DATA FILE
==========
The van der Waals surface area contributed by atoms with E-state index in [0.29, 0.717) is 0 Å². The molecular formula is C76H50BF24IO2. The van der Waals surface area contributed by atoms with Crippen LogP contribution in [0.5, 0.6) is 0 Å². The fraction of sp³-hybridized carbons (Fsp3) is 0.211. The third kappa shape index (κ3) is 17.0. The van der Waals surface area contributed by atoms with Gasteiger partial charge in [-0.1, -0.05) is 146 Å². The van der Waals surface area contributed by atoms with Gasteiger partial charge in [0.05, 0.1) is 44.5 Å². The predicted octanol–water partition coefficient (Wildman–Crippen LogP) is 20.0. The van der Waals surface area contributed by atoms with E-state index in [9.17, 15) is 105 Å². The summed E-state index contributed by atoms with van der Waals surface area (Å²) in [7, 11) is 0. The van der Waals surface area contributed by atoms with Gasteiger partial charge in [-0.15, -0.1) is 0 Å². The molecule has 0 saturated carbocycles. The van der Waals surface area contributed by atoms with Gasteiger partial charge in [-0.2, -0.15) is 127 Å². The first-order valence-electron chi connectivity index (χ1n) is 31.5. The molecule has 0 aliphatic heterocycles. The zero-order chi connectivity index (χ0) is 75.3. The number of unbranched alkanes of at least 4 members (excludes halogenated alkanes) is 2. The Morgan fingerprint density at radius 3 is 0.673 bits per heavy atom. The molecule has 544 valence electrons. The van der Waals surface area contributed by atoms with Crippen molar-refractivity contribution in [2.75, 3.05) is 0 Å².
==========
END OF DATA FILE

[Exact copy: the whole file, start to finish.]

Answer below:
The van der Waals surface area contributed by atoms with E-state index in [0.29, 0.717) is 0 Å². The molecular formula is C76H50BF24IO2. The van der Waals surface area contributed by atoms with Crippen LogP contribution in [0.5, 0.6) is 0 Å². The fraction of sp³-hybridized carbons (Fsp3) is 0.211. The third kappa shape index (κ3) is 17.0. The van der Waals surface area contributed by atoms with Gasteiger partial charge in [-0.1, -0.05) is 146 Å². The van der Waals surface area contributed by atoms with Gasteiger partial charge in [0.05, 0.1) is 44.5 Å². The predicted octanol–water partition coefficient (Wildman–Crippen LogP) is 20.0. The van der Waals surface area contributed by atoms with E-state index in [9.17, 15) is 105 Å². The summed E-state index contributed by atoms with van der Waals surface area (Å²) in [7, 11) is 0. The van der Waals surface area contributed by atoms with Gasteiger partial charge in [-0.15, -0.1) is 0 Å². The molecule has 0 saturated carbocycles. The van der Waals surface area contributed by atoms with Gasteiger partial charge in [-0.2, -0.15) is 127 Å². The first-order valence-electron chi connectivity index (χ1n) is 31.5. The molecule has 0 aliphatic heterocycles. The zero-order chi connectivity index (χ0) is 75.3. The number of unbranched alkanes of at least 4 members (excludes halogenated alkanes) is 2. The Morgan fingerprint density at radius 3 is 0.673 bits per heavy atom. The molecule has 544 valence electrons. The van der Waals surface area contributed by atoms with Crippen molar-refractivity contribution in [2.75, 3.05) is 0 Å².